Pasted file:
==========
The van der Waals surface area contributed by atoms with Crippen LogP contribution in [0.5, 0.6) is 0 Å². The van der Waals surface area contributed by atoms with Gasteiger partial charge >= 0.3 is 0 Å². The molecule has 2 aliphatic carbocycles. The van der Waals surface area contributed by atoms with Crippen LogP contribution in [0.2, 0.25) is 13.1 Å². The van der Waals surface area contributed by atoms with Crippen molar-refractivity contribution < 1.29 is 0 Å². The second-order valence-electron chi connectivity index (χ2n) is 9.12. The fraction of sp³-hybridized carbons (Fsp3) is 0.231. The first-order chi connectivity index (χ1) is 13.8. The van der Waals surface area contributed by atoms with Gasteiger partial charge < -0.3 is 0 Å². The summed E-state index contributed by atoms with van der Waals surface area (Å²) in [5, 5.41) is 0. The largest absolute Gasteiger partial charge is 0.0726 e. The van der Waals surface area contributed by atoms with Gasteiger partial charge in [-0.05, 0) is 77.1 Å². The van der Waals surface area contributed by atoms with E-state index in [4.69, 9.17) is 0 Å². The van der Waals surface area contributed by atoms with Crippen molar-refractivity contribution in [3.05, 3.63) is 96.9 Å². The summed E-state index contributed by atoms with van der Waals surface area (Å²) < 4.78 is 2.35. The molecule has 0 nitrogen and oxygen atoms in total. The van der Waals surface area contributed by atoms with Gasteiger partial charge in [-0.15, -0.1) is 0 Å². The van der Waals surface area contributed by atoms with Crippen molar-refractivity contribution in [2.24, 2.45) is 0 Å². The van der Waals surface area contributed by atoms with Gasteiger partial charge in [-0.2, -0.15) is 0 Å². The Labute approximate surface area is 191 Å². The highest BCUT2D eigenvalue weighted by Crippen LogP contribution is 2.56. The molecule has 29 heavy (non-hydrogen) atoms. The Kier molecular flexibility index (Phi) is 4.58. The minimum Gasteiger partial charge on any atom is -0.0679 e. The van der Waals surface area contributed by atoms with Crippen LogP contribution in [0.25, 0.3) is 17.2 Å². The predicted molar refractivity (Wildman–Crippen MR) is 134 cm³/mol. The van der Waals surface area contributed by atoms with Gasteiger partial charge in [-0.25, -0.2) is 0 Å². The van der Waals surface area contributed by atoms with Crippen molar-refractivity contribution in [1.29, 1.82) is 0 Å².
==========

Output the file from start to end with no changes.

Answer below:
The van der Waals surface area contributed by atoms with Crippen LogP contribution in [0.5, 0.6) is 0 Å². The van der Waals surface area contributed by atoms with Gasteiger partial charge >= 0.3 is 0 Å². The molecule has 2 aliphatic carbocycles. The van der Waals surface area contributed by atoms with Crippen LogP contribution in [0.2, 0.25) is 13.1 Å². The van der Waals surface area contributed by atoms with Crippen molar-refractivity contribution < 1.29 is 0 Å². The second-order valence-electron chi connectivity index (χ2n) is 9.12. The fraction of sp³-hybridized carbons (Fsp3) is 0.231. The first-order chi connectivity index (χ1) is 13.8. The van der Waals surface area contributed by atoms with Gasteiger partial charge < -0.3 is 0 Å². The summed E-state index contributed by atoms with van der Waals surface area (Å²) in [5, 5.41) is 0. The largest absolute Gasteiger partial charge is 0.0726 e. The van der Waals surface area contributed by atoms with Gasteiger partial charge in [-0.05, 0) is 77.1 Å². The van der Waals surface area contributed by atoms with E-state index in [4.69, 9.17) is 0 Å². The van der Waals surface area contributed by atoms with Crippen molar-refractivity contribution in [3.05, 3.63) is 96.9 Å². The summed E-state index contributed by atoms with van der Waals surface area (Å²) < 4.78 is 2.35. The molecule has 0 nitrogen and oxygen atoms in total. The van der Waals surface area contributed by atoms with Gasteiger partial charge in [-0.15, -0.1) is 0 Å². The van der Waals surface area contributed by atoms with Crippen molar-refractivity contribution in [2.24, 2.45) is 0 Å². The van der Waals surface area contributed by atoms with Gasteiger partial charge in [-0.2, -0.15) is 0 Å². The Labute approximate surface area is 191 Å². The highest BCUT2D eigenvalue weighted by Crippen LogP contribution is 2.56. The molecule has 29 heavy (non-hydrogen) atoms. The Kier molecular flexibility index (Phi) is 4.58. The minimum Gasteiger partial charge on any atom is -0.0679 e. The van der Waals surface area contributed by atoms with Crippen LogP contribution in [0.25, 0.3) is 17.2 Å². The predicted molar refractivity (Wildman–Crippen MR) is 134 cm³/mol. The van der Waals surface area contributed by atoms with Gasteiger partial charge in [-0.25, -0.2) is 0 Å². The van der Waals surface area contributed by atoms with Crippen molar-refractivity contribution in [1.29, 1.82) is 0 Å².